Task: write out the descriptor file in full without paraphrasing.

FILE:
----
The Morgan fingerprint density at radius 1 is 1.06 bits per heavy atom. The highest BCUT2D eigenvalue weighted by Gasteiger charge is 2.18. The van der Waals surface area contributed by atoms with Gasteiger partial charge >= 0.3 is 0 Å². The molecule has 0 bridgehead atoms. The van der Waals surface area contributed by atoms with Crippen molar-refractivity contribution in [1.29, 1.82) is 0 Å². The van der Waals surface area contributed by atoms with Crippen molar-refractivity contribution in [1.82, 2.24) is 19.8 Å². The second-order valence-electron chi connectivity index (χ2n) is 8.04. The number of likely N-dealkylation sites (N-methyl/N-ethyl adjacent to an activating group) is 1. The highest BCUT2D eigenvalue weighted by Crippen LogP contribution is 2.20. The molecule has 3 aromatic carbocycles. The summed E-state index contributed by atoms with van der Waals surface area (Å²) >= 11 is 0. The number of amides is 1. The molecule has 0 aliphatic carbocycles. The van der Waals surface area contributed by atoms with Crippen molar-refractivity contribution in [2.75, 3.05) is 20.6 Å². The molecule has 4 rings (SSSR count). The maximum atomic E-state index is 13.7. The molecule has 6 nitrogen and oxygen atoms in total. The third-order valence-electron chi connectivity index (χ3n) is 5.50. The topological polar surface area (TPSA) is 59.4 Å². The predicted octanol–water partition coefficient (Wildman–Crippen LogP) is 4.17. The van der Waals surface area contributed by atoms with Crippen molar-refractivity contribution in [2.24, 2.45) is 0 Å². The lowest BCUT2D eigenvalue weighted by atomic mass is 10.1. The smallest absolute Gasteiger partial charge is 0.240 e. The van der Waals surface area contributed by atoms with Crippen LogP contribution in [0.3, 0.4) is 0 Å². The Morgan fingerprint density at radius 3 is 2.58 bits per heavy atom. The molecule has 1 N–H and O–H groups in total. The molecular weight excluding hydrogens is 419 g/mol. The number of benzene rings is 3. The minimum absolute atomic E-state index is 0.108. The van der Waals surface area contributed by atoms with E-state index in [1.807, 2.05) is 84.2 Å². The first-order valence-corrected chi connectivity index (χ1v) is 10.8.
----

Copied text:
The Morgan fingerprint density at radius 1 is 1.06 bits per heavy atom. The highest BCUT2D eigenvalue weighted by Gasteiger charge is 2.18. The van der Waals surface area contributed by atoms with Gasteiger partial charge >= 0.3 is 0 Å². The molecule has 0 bridgehead atoms. The van der Waals surface area contributed by atoms with Crippen molar-refractivity contribution in [1.29, 1.82) is 0 Å². The van der Waals surface area contributed by atoms with Crippen molar-refractivity contribution in [1.82, 2.24) is 19.8 Å². The second-order valence-electron chi connectivity index (χ2n) is 8.04. The number of likely N-dealkylation sites (N-methyl/N-ethyl adjacent to an activating group) is 1. The highest BCUT2D eigenvalue weighted by Crippen LogP contribution is 2.20. The molecule has 3 aromatic carbocycles. The summed E-state index contributed by atoms with van der Waals surface area (Å²) >= 11 is 0. The number of amides is 1. The molecule has 0 aliphatic carbocycles. The van der Waals surface area contributed by atoms with Crippen molar-refractivity contribution in [2.75, 3.05) is 20.6 Å². The molecule has 4 rings (SSSR count). The maximum atomic E-state index is 13.7. The molecule has 6 nitrogen and oxygen atoms in total. The third-order valence-electron chi connectivity index (χ3n) is 5.50. The topological polar surface area (TPSA) is 59.4 Å². The predicted octanol–water partition coefficient (Wildman–Crippen LogP) is 4.17. The van der Waals surface area contributed by atoms with Crippen molar-refractivity contribution in [2.24, 2.45) is 0 Å². The lowest BCUT2D eigenvalue weighted by atomic mass is 10.1. The smallest absolute Gasteiger partial charge is 0.240 e. The van der Waals surface area contributed by atoms with Crippen LogP contribution in [0.3, 0.4) is 0 Å². The Morgan fingerprint density at radius 3 is 2.58 bits per heavy atom. The molecule has 1 N–H and O–H groups in total. The molecular weight excluding hydrogens is 419 g/mol. The number of benzene rings is 3. The minimum absolute atomic E-state index is 0.108. The van der Waals surface area contributed by atoms with E-state index in [1.807, 2.05) is 84.2 Å². The first-order valence-corrected chi connectivity index (χ1v) is 10.8.